Alright, I’m getting closer. Sunday’s gospel lesson (Luke16:1-13) is tough, but I’m getting closer to an insight worth preaching. Thanks to Steve Pankey for the back-and-forth about staying on the surface or not. Go read his post. Yes, we do need to dig a little deeper, but not so deep that we lose sight of the parable. Here’s where I am today:
- A “rich man” (not a term of endearment for Luke’s Jesus) hears his steward is “squandering his property” and fires him, asking for an account of his management.
- The man panics and begins making underhanded deals with his master’s debtors so that they “may welcome [him] into their homes.”
- The rich man (not God, not Jesus, not anyone to be admired) praises the steward for his shrewdness.
- Jesus (although Luke doesn’t give us an indication of when the parable stops and the interpretation starts) points out to his disciples that the children of this age (again, not a term of endearment) are more shrewd than are the children of light (the people we’re supposed to focus on).
- Jesus gives the confusing instruction “make friends for yourselves by means of dishonest wealth so that, when it is gone, they may welcome you into the eternal homes” as a way of encouraging shrewdness (not dishonesty) and identifying wealth as purely a means to an end.
It’s the last piece, of course, that I’m least sure about. That makes sense since the rest of the parable is easy-going in comparison. For me, the problem parts are “dishonest wealth” and “they may welcome.” What is it about that wealth that is dishonest? And why are those friends (the presumed “they”) the ones doing the welcoming?
I will confess that I looked at the Greek text, which helped me out a little bit. You can read it word-for-word at this link. Notice that the word for “mammon” (mamona) is used as is the word for “unjustness” (adikias). When you read the whole gospel lesson and get to the end—“you cannot serve two masters”—mammon reminds me of serving it as a master. Perhaps the subtle suggestion made by Jesus isn’t to praise the dishonesty but to criticize the mammon.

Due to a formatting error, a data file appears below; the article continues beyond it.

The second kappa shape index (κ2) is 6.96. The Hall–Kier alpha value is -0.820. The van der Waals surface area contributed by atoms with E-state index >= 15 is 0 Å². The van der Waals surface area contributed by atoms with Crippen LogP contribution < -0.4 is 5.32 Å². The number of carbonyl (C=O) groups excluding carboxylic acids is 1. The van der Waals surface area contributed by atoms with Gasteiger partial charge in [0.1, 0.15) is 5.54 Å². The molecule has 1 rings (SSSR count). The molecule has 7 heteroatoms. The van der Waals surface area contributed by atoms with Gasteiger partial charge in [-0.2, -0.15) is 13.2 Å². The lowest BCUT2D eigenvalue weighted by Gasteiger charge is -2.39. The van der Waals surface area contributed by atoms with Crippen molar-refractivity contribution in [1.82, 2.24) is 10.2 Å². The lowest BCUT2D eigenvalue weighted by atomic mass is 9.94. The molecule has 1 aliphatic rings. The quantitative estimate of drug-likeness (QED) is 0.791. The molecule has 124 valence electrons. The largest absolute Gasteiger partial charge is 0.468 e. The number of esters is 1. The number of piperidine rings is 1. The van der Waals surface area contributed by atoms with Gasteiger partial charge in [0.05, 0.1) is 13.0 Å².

The dishonest steward shows us the treachery of money/mammon itself. But his real goal is to be received into people’s homes when he can’t afford it anymore. Mammon is temporary. Mammon is transient. Mammon fails (another word from the Greek text). What really matters is getting home safely. The owner (who is likewise bound by the treacherous system of mammon) praises the steward’s shrewdness because he, too, recognizes that mammon isn’t an end in itself but only a means to an end. Jesus’ message to the disciples, therefore, is to let go of an attachment to mammon in this world and, instead, use it as a means to an end; i.e., do whatever it takes to get to the eternal habitations.
The next problem, of course, is the “they.” Who are they? Why are they receiving the crafty disciples into the eternal habitations? I still don’t know. The Greek uses a middle aorist 3rd-person plural form of the verb for “to receive” (dexOntai) and thus implies “they” without telling us who “they” are. Maybe Jesus meant another “they.” Or maybe it really the parallel with the parable is intentionally sloppy. In other words, Jesus says, “Remember that mammon is temporal and fleeting. Like all things, use it purely with heaven in mind—not because you can buy your way into heaven but because heaven is the only thing that lasts.”
Still, I’m not sure about much. I’m not preaching this Sunday, but I’m enjoying struggling with the text. Prayers for all those who are preaching this week.